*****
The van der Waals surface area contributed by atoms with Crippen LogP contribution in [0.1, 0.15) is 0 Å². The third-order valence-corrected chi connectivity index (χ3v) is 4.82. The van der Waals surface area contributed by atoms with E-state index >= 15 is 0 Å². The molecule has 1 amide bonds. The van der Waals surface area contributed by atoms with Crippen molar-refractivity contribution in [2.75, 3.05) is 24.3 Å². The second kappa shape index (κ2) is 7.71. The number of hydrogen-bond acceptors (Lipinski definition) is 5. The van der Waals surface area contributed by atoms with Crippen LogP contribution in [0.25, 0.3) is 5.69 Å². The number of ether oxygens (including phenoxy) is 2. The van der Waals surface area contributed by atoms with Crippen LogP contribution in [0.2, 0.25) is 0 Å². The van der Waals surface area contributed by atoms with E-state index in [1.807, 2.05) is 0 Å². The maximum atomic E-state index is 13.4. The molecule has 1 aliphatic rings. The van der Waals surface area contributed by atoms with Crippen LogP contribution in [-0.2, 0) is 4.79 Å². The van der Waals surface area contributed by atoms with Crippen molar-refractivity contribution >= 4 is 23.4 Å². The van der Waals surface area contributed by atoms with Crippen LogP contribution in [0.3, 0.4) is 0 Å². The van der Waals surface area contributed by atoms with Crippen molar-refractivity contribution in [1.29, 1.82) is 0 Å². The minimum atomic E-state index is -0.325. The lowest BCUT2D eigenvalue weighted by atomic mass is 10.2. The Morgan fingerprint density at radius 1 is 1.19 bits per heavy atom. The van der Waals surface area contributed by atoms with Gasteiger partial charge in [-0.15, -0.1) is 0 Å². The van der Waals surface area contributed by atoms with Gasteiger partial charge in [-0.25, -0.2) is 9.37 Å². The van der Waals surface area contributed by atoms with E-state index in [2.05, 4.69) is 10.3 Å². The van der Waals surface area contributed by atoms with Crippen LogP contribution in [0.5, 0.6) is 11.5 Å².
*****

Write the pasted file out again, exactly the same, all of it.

The van der Waals surface area contributed by atoms with Crippen LogP contribution in [0.1, 0.15) is 0 Å². The third-order valence-corrected chi connectivity index (χ3v) is 4.82. The van der Waals surface area contributed by atoms with E-state index >= 15 is 0 Å². The molecule has 1 amide bonds. The van der Waals surface area contributed by atoms with Crippen molar-refractivity contribution in [2.75, 3.05) is 24.3 Å². The second kappa shape index (κ2) is 7.71. The number of hydrogen-bond acceptors (Lipinski definition) is 5. The van der Waals surface area contributed by atoms with Crippen LogP contribution in [0.25, 0.3) is 5.69 Å². The number of ether oxygens (including phenoxy) is 2. The van der Waals surface area contributed by atoms with Crippen LogP contribution in [0.2, 0.25) is 0 Å². The van der Waals surface area contributed by atoms with E-state index in [1.807, 2.05) is 0 Å². The maximum atomic E-state index is 13.4. The molecule has 1 aliphatic rings. The van der Waals surface area contributed by atoms with Crippen LogP contribution in [-0.2, 0) is 4.79 Å². The van der Waals surface area contributed by atoms with Crippen molar-refractivity contribution >= 4 is 23.4 Å². The van der Waals surface area contributed by atoms with Crippen LogP contribution in [0.3, 0.4) is 0 Å². The van der Waals surface area contributed by atoms with Crippen molar-refractivity contribution in [1.29, 1.82) is 0 Å². The minimum atomic E-state index is -0.325. The lowest BCUT2D eigenvalue weighted by atomic mass is 10.2. The Morgan fingerprint density at radius 1 is 1.19 bits per heavy atom. The van der Waals surface area contributed by atoms with Gasteiger partial charge in [-0.15, -0.1) is 0 Å². The van der Waals surface area contributed by atoms with Gasteiger partial charge in [-0.25, -0.2) is 9.37 Å². The van der Waals surface area contributed by atoms with E-state index in [2.05, 4.69) is 10.3 Å². The van der Waals surface area contributed by atoms with Crippen LogP contribution in [0.5, 0.6) is 11.5 Å².